Meanwhile, the number of patients hospitalized for COVID-19 in New Jersey hit its lowest point on Friday – 385 – since records of the pandemic began to be made public in March 2020.
The overnight low was less than 5% of the peak on April 14 last year, when 8,270 patients were hospitalized and facilities rushed to convert cafeterias and doctors’ lounges into intensive care areas. Without these emergency measures, the state would have missed more than 250 beds.
And Friday’s low also slipped below the summer nadir of 389 patients, reached in September.
“New Jersey could finally put the worst of the pandemic behind us,” said Cathleen Bennett, CEO of the State Hospital Association.
– Drake Bentley, Milwaukee Journal-Sentinel; Lindy Washburn, NorthJersey.com
Here come the kindergartens. Schools will have their hands full
School districts across the United States are hiring additional teachers in anticipation of what will be one of the largest kindergarten classes ever as enrollments rebound in the wake of the coronavirus pandemic.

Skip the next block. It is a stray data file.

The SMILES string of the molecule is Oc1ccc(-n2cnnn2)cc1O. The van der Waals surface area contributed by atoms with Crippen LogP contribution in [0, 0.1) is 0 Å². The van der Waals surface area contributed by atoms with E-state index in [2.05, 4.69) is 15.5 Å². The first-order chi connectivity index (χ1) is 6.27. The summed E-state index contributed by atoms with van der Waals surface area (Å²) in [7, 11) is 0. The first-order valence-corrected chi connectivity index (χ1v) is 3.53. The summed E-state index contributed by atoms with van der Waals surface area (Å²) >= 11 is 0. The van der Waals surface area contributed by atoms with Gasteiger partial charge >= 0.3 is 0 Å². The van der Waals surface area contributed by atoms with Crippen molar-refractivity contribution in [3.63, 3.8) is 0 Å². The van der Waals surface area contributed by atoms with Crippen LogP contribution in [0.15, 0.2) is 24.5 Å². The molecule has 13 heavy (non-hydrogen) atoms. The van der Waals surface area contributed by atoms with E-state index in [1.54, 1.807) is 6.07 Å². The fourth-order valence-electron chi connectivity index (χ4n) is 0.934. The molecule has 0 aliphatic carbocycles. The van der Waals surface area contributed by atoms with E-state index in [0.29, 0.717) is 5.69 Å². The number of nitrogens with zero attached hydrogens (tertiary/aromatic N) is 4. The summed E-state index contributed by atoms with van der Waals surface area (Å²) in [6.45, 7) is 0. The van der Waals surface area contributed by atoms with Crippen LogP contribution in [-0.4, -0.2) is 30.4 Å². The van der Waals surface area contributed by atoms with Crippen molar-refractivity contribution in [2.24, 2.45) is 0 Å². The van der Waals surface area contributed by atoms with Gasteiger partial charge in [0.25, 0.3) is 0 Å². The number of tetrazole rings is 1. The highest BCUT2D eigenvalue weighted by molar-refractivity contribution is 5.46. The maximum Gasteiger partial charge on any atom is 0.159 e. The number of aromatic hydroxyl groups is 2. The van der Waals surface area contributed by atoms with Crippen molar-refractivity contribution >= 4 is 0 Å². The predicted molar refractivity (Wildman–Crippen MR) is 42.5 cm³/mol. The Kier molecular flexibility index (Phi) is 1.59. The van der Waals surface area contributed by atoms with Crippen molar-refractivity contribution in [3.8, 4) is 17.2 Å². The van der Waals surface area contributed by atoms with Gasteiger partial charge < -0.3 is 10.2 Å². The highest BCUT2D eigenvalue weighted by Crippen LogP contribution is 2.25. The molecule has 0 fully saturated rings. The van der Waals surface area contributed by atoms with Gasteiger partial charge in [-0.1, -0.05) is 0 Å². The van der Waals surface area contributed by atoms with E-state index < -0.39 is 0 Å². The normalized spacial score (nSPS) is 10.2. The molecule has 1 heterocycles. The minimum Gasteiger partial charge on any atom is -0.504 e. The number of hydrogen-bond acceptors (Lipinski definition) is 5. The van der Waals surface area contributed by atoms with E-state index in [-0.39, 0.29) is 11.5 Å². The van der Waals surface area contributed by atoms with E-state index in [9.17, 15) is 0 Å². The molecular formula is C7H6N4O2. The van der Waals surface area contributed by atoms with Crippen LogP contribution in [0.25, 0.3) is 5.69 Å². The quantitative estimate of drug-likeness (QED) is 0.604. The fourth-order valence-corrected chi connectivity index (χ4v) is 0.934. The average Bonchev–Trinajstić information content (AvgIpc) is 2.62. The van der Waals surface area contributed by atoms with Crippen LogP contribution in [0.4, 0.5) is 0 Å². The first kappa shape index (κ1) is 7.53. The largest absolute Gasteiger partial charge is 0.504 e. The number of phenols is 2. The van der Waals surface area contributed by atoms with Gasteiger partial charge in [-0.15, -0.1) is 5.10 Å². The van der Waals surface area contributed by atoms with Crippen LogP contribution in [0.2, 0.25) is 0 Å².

Educators are also preparing that many students will be less prepared than usual due to lower preschool attendance rates. A report found that the number of 4-year-olds attending preschool increased from 71% before the pandemic to 54% during the pandemic, and low-income children were much less likely to attend in-person classes .
“The kindergarten teacher’s job has become much more difficult,” said Steven Barnett, co-author of the report and co-senior director of the National Institute for Early Childhood Education Research at Rutgers University.
Houston judge rules hospital can fire workers who refuse vaccination
A Houston judge has dismissed a lawsuit brought by hospital workers suspended and threatened with termination after refusing a COVID-19 injection – a move that could have a ripple effect across the country.
The case involved Houston Methodist, the first hospital system in the country to require all its employees to be vaccinated. Federal Judge Lynn Hughes ruled on Saturday that federal law did not prevent employers from issuing the warrant.
After months of warnings, Houston Methodist had put more than 170 of its 26,000 employees on suspension without pay on Monday. They were told they would be made redundant if they were not vaccinated by June 21.
The hospital had made it clear that it meant what it said: it fired corporate risk manager – Bob Nevens – and another manager in April when they missed the deadline anymore. early for the bosses.
– David Heath